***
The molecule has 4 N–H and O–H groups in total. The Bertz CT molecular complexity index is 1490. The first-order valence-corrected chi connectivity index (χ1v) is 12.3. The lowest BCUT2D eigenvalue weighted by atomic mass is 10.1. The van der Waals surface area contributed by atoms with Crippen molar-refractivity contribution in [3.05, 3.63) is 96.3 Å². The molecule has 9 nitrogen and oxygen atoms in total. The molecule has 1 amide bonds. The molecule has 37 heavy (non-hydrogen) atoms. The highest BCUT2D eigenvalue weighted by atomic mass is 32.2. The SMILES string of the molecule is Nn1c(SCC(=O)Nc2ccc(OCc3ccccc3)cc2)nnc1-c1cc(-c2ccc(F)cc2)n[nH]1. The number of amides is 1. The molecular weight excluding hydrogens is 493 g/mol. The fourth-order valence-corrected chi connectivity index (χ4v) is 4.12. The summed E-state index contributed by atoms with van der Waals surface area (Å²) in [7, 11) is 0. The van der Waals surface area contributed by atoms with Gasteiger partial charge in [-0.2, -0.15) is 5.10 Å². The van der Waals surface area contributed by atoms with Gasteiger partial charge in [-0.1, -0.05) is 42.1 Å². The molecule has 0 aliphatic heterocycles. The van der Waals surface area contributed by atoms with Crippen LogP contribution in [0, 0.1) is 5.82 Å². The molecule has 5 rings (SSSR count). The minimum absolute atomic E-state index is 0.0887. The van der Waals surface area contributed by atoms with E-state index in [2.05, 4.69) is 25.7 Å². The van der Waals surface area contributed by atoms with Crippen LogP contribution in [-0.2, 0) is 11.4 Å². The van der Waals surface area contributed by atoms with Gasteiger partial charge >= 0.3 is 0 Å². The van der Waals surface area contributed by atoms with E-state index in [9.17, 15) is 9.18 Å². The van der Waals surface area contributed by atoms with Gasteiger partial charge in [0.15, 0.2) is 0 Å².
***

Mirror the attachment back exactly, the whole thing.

The molecule has 4 N–H and O–H groups in total. The Bertz CT molecular complexity index is 1490. The first-order valence-corrected chi connectivity index (χ1v) is 12.3. The lowest BCUT2D eigenvalue weighted by atomic mass is 10.1. The van der Waals surface area contributed by atoms with Crippen molar-refractivity contribution in [3.05, 3.63) is 96.3 Å². The molecule has 9 nitrogen and oxygen atoms in total. The molecule has 1 amide bonds. The molecule has 37 heavy (non-hydrogen) atoms. The highest BCUT2D eigenvalue weighted by atomic mass is 32.2. The SMILES string of the molecule is Nn1c(SCC(=O)Nc2ccc(OCc3ccccc3)cc2)nnc1-c1cc(-c2ccc(F)cc2)n[nH]1. The number of amides is 1. The molecular weight excluding hydrogens is 493 g/mol. The fourth-order valence-corrected chi connectivity index (χ4v) is 4.12. The summed E-state index contributed by atoms with van der Waals surface area (Å²) in [7, 11) is 0. The van der Waals surface area contributed by atoms with Gasteiger partial charge in [-0.2, -0.15) is 5.10 Å². The van der Waals surface area contributed by atoms with Gasteiger partial charge in [-0.1, -0.05) is 42.1 Å². The molecule has 0 aliphatic heterocycles. The van der Waals surface area contributed by atoms with Crippen LogP contribution in [0, 0.1) is 5.82 Å². The molecule has 5 rings (SSSR count). The minimum absolute atomic E-state index is 0.0887. The van der Waals surface area contributed by atoms with E-state index in [2.05, 4.69) is 25.7 Å². The van der Waals surface area contributed by atoms with Crippen LogP contribution in [-0.2, 0) is 11.4 Å². The van der Waals surface area contributed by atoms with Gasteiger partial charge >= 0.3 is 0 Å². The van der Waals surface area contributed by atoms with E-state index in [9.17, 15) is 9.18 Å². The van der Waals surface area contributed by atoms with Gasteiger partial charge in [0.15, 0.2) is 0 Å².